Dr. Jared Sinclair: So with, with all those letters in the acronym of SMAC. What I like to do is look at each one of those and kind of dissect it and see, hey, where can we improve this with minimal inputs to kind of push that inner circle out a little more, that outer circle out a little more if we’re kind of meeting it already.
Chris Badgett: That’s awesome. Let’s dig in on accountability a little bit. How do you build healthy accountability that, you know, people look forward to or enjoy? It’s an example. And I think an [00:14:00] extreme example, I don’t do this, but I know online businesses that, uh, they don’t trust their employees. To spend their time well.
Chris Badgett: So they install like a screen recording software that takes screenshots, every whatever, to me, that just feels like very creates a culture of distrust. What’s on the other end of that spectrum in terms of positive accountability?
Dr. Jared Sinclair: Yeah, I think, I think it involves interaction on all, on all parts, right.
Dr. Jared Sinclair: And communication, there needs to be a component that the individual, let me just back up for a second. And in any accountability relationship, there’s a provider and a director. The director is the person that’s kind of in charge and kind of, uh, call on the shot saying, Hey, this is what we need to get done.
Dr. Jared Sinclair: This is direction we want to go. And then the provider is the person that’s responsible for, for doing that. We can go, I mean, this is a whole separate episode in and of itself, but let’s dive down that rabbit hole of the screen, the screenshots and how do we get people. Um, how do we hold people accountable absent those [00:15:00] kind of extreme measures?
Dr. Jared Sinclair: And I would say it takes communication and collaboration. Um, there needs to be a sense of buy in, right? Remember we talked about in motivation earlier, we talked about that value and that that value attainment, right, attaining that goal. Well, oftentimes when things are closer to the self, they’re closer to us.
Dr. Jared Sinclair: They’re more important and oftentimes we will leverage more energy towards accomplishing that. So if we have this external thing that the organization is saying, Hey, this thing over here, go do that. Um, and we’re going to hold you accountable to it. That’s probably a little less powerful than than saying, Hey, this is kind of the direction that we want to go.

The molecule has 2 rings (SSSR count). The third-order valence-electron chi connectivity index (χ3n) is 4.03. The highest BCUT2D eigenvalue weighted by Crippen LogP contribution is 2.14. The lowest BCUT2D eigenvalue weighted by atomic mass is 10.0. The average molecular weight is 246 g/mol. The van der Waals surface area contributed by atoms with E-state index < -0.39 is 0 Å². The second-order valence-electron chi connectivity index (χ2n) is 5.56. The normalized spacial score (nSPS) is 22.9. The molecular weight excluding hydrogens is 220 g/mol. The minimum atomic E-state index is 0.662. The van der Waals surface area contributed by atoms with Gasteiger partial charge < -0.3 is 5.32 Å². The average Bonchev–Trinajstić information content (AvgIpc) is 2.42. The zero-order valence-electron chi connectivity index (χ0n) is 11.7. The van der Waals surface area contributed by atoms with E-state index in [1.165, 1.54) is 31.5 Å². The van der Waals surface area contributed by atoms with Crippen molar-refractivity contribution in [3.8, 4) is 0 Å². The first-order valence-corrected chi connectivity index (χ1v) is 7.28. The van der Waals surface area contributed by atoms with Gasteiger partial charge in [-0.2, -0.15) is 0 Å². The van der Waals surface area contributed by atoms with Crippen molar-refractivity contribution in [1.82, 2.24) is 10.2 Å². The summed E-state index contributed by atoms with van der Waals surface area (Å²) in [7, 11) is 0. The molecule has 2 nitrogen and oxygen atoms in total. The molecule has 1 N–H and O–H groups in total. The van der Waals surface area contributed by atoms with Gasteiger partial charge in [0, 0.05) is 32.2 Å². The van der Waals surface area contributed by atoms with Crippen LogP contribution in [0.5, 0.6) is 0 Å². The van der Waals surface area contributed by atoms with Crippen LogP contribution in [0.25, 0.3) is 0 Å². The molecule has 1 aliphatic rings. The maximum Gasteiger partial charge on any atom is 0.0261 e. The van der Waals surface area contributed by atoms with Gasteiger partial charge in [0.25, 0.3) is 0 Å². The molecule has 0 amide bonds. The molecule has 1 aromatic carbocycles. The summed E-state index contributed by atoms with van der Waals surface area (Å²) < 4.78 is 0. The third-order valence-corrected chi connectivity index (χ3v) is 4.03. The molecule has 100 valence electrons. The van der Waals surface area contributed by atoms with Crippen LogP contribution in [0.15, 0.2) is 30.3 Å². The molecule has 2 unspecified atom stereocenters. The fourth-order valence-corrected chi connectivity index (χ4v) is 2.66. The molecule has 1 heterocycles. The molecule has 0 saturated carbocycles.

Dr. Jared Sinclair: What do you propose we do to get there? And how are you gonna hold yourself accountable to those metrics, right? What are those metrics? Um, and that’s another component that’s pretty important is metrics. I’ve seen, I’ve seen organizations go super overboard on metrics, not only in the learning space, but, um, you know, depending heavily, so heavily on KPIs that they kind of forget there’s people behind them and systems behind them.
Dr. Jared Sinclair: Um, Um, [00:16:00] so I think that engagement and getting, giving people a voice and giving them buy in and allowing them to kind of dictate where they want to go within, you know, that if you use the analogy of a bowling lane, you got those bumper lanes on the sides, like that whole runway is yours. We just got to go knock down those 10 pens.
Dr. Jared Sinclair: So within these left and right kind of bumpers, how do you propose we do that? And then how are we going to know that you’re making progress on your plan? Right. There’s a lot of use in there towards that goal. So giving ownership to the people, I think is very important.
Chris Badgett: I love that. Also in your, your smack analogy and capacity talking about the margin, um, where does burnout fit into that?
Chris Badgett: And then also. It, you know, that model really makes sense. If you, let’s say you have a junior team member and over the years they level up, then let’s say you hire a senior person or even you yourself as like the, um, [00:17:00] the entrepreneur or whatever, like you’re kind of hitting some capacity walls that are starting to feel kind of solid.
Chris Badgett: And, and like, you just can’t time box anymore. And there’s only 24 more hours of the day. Right. There’s also this personal development thing of like, there’s always another gear. I just need to find the next unlock. So, so there’s kind of two questions in there, burnout, and then. What do you do with like people that are already kind of peak performing, um, capacity
Dr. Jared Sinclair: standpoint?
Dr. Jared Sinclair: Sure. So I’ll address the burnout issue first. Um, typically burnout is due to lack of margin, right? Yeah. Lack of money, lack of time, lack of resources, lack of energy, whatever the case may be. You’ve pushed that inner circle too close to that outer circle. And you don’t have enough margin for when that phone call comes in or that boss puts the additional project on your desk or the dog gets sick or, you know, your kids are out of school.
Dr. Jared Sinclair: So whatever the case may be, margin typically will, will lead to burnout. [00:18:00] Now, when I talk about margin, you can talk about it in the cognitive sense too, right? You want sufficient level of stress on somebody’s abilities and sufficient level of challenge. Um, you know, but when that stress level gets too high, that challenge level gets too high, oftentimes that can lead to that cognitive overload as well, right?
Dr. Jared Sinclair: So this whole concept of margin, I think, applies to just about everything. Um, just having sufficient buffer on that inner line. But that outer line really is that capacity. So either by reducing, increasing the buffer, or increasing the capacity. You’ve got more margin and that inner circle can have a little more flex as far as performance is concerned So burnout burnout is pretty dangerous.